Friday 22 August 2008

Want, need and happiness

Marketing guru Seth Godin posted an insightful Blog this week; most of his postings are good - this one spoke to me.

Titled "Destroying Happiness" the short posting questions why, when "most people have a better standard of living today than Louis XIV did in his day", are so many people unhappy?

Seth's response is thought-provoking: "What you have doesn't make you unhappy. What you want does".

Marketing has a role here because new versions of GPSs, bicycles, headlamps, trail shoes, outdoor wrist watches, clothing and other gear are presented as better, lighter, brighter, smarter, warmer, cooler must-haves.

This obviously not only applies to sporting equipment, but also to applicances, homes, furniture, supplements and food (this new rice is lighter, fluffier and tastier than the previous version); any commodity that can be purchased.

I'd even extend this principle to other avenues like where you live, the job you do and sporting results.

Change is good, new is great and wanting more and better is part of progress and advancement. But not every run has to be a high intensity speed session; enjoyment can come as much from a long slow run (something you have and need) as setting a personal best time (something you want).

Wednesday 20 August 2008

What does God have to do with an adventure industry conference?

A few weeks ago an email was forwarded to me about an adventure industry conference happening in the Drakensberg.

A paragraph in the conference invitation (general bulk invitation, not addressed to me personally) pushed my irritable button.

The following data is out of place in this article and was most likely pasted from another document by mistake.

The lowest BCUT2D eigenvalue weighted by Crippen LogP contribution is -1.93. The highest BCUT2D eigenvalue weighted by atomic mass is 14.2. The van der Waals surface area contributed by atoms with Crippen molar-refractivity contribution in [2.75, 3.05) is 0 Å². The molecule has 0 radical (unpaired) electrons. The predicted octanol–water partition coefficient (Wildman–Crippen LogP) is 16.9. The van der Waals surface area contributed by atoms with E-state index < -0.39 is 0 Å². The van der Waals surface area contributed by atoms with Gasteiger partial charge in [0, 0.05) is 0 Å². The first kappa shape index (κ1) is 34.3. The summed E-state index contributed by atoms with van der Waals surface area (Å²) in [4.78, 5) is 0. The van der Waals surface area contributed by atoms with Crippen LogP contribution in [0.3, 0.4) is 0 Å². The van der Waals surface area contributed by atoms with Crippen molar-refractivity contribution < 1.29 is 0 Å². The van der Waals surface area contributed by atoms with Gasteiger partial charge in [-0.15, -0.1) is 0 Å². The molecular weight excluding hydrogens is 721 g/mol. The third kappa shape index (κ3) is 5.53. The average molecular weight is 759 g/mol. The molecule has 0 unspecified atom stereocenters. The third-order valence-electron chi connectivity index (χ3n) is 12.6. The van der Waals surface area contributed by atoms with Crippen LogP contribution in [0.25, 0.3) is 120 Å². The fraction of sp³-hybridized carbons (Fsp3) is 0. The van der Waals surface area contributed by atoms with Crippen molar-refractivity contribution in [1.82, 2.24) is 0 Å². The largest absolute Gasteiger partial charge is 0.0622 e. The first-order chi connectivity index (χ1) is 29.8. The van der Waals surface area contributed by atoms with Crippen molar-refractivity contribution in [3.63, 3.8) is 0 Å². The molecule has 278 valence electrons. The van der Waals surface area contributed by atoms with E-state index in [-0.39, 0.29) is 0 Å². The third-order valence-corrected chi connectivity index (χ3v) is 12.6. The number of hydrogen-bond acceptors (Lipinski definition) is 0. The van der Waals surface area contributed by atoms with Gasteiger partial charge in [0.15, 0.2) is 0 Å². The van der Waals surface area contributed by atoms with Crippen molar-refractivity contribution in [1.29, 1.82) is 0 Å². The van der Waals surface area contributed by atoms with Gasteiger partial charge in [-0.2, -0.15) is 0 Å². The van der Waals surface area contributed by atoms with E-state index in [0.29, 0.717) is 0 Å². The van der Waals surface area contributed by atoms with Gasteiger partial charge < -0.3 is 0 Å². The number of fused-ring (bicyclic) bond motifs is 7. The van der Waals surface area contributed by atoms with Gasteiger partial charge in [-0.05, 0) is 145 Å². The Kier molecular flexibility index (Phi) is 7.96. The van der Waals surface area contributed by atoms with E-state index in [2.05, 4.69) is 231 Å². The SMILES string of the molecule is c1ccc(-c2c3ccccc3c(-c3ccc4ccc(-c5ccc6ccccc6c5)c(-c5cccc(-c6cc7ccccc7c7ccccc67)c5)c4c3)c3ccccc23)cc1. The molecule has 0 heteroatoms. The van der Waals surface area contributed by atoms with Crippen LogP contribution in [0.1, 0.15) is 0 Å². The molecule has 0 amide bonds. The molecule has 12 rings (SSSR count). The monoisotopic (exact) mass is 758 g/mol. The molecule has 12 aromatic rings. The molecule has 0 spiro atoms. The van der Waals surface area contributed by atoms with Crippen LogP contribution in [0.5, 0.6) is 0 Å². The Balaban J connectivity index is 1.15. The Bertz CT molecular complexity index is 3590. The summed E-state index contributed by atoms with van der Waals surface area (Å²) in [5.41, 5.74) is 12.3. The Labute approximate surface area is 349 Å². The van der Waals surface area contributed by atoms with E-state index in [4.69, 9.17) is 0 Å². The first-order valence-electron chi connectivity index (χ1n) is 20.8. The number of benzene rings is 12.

"I certainly look forward to see you at [venue]. May God in His Great and Awesomeness grant us the grace to again meet in such a way and that he will grant further favour on our new President the Venerable [John Doe] from [blah, blah, blah]."
I'm all for religious freedom and I'm quite happy for people to believe what they want; higher powers, fairies, Santa, Easter Bunny... But what has God have to do with an adventure industry conference? Surely people of different beliefs (and non-beliefs) will be attending? Is this a Christian, religious pow-wow or a conference about the adventure industry, one that is inclusive and accepting of all people?

People also sign their business emails with religious quotations and "God Bless". What does God, or Muhammad or the Flying Spaghetti Monster have to do with your work affairs (unless of course your business is a religious organisation).

What if the person to whom you're addressing your emails believes in a God different to yours? Or no God at all? Would you be offended if they signed their emails, "Wishing you a pleasant God-free day" or tagged "God doesn't exist" to their signature.

Part of religious freedom is about not blanketing others in your beliefs. Beliefs are personal and not everyone shares the same ones as you.

Stick to the topic and utter praise and songs of worship to your own God, in your own time and in your own place.

Sunday 3 August 2008

Would you buy a submarine?

I rarely read newspapers, especially the paper and ink kind. In browsing today's Sunday Times (I like to look at the pictures) I spotted a hooter.

One of the main stories is about the three German submarines bought by South Africa in 2006. They've got serious defects and one is currently in a dry dock at Simon's Town. This aside, it was a comment in the article that gave me giggles.
The Sunday Times proclaims that they have established that "The SA Navy only has enough crew to man two of the three submarines" and "As quickly as the navy trains submariners, they're poached by the private sector for higher salaries".

Now I know people do pilots licenses and that they buy small fixed wing aircraft or choppers. I also know that ex-military guys get employed in Afghanistan and Iraq on security detail for muchos dineros. But, I have been oblivious to the existance of a submarine private sector.

Do billionaires travel the World by sub?
Are private submarine owners, with their submariner crews, contracted by militaries to help them blow up other countries?

I think the trained submariners are too scared to tour the ocean's depths in these metal coffins. They've probably left the SA Navy to pursue other careers, like teaching children how to swim.